Barjatya later told India Abroad, "My attempt in this movie has been to reexpose the cinema-going public to the quintessential family life ... not to make people feel that they have come to see a movie, but make them feel as if they have come to visit a big joint family that is preparing for a wedding".[5] The story was constructed differently than what was popular at the time. There were no villains, violence, or battles between good and evil.[6] From conception to finished product, the film took four years.[3]

The producers/distributors exercised a higher than normal level of control over their work. There was a limited release, a new form of television publicity, safeguards against video piracy, and a delay in the releasing of video tapes.[7][8] The film was also dubbed into the Telugu language and released with the title Premalayam.[9]

Soundtrack[edit]

Hum Aapke Hain Koun..!
Soundtrack album by Raamlaxman
Released 30 July 1994
Genre Hindi film soundtrack
Length 71:09
Label Sa Re Ga Ma
Producer Raamlaxman

The soundtrack for Hum Aapke Hain Koun..! was composed by Raamlaxman, with lyrics penned by Ravinder Rawal and Dev Kohli. It was produced under the Sa Re Ga Ma label and featured veteran playback singers such as Lata Mangeshkar and S. P. Balasubrahmanyam. Raamlaxman had about 50 sessions with the director Barjatya during scripting.[3] The finished soundtrack included an unusually large number of songs at 14,[10] plus the song "Hasta Hua Noorani Chehra" (from the film Parasmani), that was used when the characters play a game. The track "Didi Tera Devar Deewana" is said to be inspired by Ustad Nusrat Fateh Ali Khan's song "Saare Nabian".[11] That song became one of the most popular film songs ever, and was on the charts for over a year.[5] The soundtrack was very successful upon release, becoming the best selling Bollywood soundtrack of the year, and one of the top four sellers of the 1990s, with 10 million units sold.[12] It is ranked the number 29 all time best Hindi soundtrack by Planet Bollywood.[13]

Tracklist
No. Title Lyrics Singer(s) Length
1. "Maye Ni Maye"   Dev Kohli Lata Mangeshkar 4:21
2. "Didi Tera Devar Deewana"   Dev Kohli Lata Mangeshkar, S. P. Balasubrahmanyam 8:05
3. "Mausam Ka Jaadu"   Ravinder Rawal Lata Mangeshkar, S. P. Balasubrahmanyam 5:03
4. "Chocolate Lime Juice"   Dev Kohli Lata Mangeshkar 4:27
5. "Joote Do, Paise Lo"   Ravinder Rawal Lata Mangeshkar, S. P. Balasubrahmanyam 4:36
6. "Pehla Pehla Pyar"   Dev Kohli S. P. Balasubrahmanyam 4:25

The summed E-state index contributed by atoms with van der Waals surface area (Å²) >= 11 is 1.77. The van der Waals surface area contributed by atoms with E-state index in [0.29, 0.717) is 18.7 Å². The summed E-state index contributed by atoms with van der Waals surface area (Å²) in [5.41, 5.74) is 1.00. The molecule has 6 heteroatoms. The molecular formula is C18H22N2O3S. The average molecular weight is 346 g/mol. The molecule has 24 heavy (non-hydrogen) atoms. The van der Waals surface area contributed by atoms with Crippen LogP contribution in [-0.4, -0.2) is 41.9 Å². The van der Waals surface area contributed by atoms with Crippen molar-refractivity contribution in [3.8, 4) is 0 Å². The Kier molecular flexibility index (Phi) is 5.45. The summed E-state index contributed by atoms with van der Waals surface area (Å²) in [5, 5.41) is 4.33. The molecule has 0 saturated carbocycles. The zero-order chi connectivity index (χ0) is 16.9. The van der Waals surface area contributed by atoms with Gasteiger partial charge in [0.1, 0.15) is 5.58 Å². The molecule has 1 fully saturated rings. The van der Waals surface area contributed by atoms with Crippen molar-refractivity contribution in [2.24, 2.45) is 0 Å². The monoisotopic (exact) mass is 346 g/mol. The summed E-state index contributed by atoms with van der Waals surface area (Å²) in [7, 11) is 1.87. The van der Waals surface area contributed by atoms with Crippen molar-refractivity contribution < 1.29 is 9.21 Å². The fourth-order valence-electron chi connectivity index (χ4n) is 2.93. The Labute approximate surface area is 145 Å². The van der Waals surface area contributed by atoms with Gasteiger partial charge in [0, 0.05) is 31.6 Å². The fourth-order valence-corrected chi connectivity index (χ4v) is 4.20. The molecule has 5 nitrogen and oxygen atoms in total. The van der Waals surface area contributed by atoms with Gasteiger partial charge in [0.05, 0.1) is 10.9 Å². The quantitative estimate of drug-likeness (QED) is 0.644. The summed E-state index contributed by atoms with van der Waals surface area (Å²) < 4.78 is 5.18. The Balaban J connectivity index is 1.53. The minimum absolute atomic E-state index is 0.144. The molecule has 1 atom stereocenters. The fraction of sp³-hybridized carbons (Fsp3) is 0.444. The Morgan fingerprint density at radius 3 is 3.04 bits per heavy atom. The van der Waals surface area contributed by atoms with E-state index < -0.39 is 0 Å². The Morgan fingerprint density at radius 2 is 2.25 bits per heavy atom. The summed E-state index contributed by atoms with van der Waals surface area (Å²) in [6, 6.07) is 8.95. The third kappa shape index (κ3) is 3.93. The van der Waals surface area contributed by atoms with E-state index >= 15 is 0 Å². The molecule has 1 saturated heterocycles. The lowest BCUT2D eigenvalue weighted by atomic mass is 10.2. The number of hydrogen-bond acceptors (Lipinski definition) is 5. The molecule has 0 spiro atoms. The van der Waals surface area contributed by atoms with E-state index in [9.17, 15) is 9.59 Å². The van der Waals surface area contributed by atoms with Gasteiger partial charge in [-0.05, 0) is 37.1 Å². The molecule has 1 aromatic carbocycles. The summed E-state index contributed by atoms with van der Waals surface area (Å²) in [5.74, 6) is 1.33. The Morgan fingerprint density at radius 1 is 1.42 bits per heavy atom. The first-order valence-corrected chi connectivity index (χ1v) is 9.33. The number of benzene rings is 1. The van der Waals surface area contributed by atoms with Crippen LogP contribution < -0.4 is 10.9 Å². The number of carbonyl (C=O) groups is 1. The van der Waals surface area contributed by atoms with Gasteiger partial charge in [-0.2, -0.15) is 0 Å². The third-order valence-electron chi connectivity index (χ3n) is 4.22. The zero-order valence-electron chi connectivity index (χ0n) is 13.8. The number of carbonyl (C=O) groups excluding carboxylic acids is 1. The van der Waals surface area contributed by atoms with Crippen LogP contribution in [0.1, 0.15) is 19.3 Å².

7. "Dhiktana (Part 1)"   Ravinder Rawal S. P. Balasubrahmanyam 5:20
8. "Babul"   Ravinder Rawal Sharda Sinha 3:44
9. "Mujhse Juda Hokar"   Dev Kohli Lata Mangeshkar, S. P. Balasubrahmanyam 6:02
10. "Samdhi Samdhan"   Ravinder Rawal Lata Mangeshkar, Kumar Sanu 5:51
11. "Hum Aapke Hain Koun"   Dev Kohli Lata Mangeshkar, S. P. Balasubrahmanyam 4:00
12. "Wah Wah Ramji"   Ravinder Rawal Lata Mangeshkar, S. P. Balasubrahmanyam 4:15
13. "Lo Chali Main"   Ravinder Rawal Lata Mangeshkar 2:53
14. "Dhiktana (Part 2)"   Ravinder Rawal Lata Mangeshkar, S. P. Balasubrahmanyam, Udit Narayan, Shailender Singh 8:07
Total length:
71:09

Reception[edit]

Release[edit]

Hum Aapke Hain Koun..! premiered at Liberty Cinema in southern Mumbai on 5 August 1994;[14] it eventually ran there for over 100 weeks.[15] The film initially saw a very limited release, also showing at the Regal and Eros theatres,[16] with only 26 prints total.[17] Eventually it started to appear in many more theatres.[18] When initial viewers complained about the film's length, 2 of the 14 song sequences were removed. These were later restored when film goers were found to enjoy all of the songs.[19] Early reviewers of Hum Aapke Hain Koun..! predicted that it would be a huge flop; hence the industry was stunned when it went on to become the most successful film of all time up to that point.[20]

Hum Aapke Hain Koun..! is one of the biggest grossers ever in the history of Hindi cinema, and is said to have changed film business forever in the country.[21] Made on a budget of around INR42.5 million (US$670,000),[22] it went on to collect INR1.23 billion (US$19 million) in India[18] and INR1.35 billion (US$21 million) worldwide.[23] It was the first Hindi film to gross over INR1 billion.[24] Adjusted for inflation, the film has grossed over INR3.1 billion (US$49 million) at the domestic box office.[25] Box Office India gave it the verdict All Time Blockbuster, and described it as "the biggest blockbuster of the modern era."[26] Much of the success was due to repeat business. For example, painter M. F. Husain was reported to have seen the film over 60 times.[2]

Reviews[edit]

Hum Aapke Hain Koun..! received generally positive reviews. Avinash Ramchandani of Planet Bollywood gave it 4 out of 4 stars and wrote, "No bloodshed, no violence, no gore, no lafra, no nada. Just a simple, well directed entertaining story with excellent songs by Raamlaxman." He also praised the work of the director and choreographer.[27] Carla of Filmi Geek said that despite its length and typical Bollywood humour, the film was "wholesome, delightful, and fun". She observed that the film was full of lovable exaggerated characters, while admitting that other critics have called it "three-and-a-half hours in search of a plot".[28] India Abroad called it a "cloyingly familial and touchingly sad melodrama replete with typical Indian social situations".[5]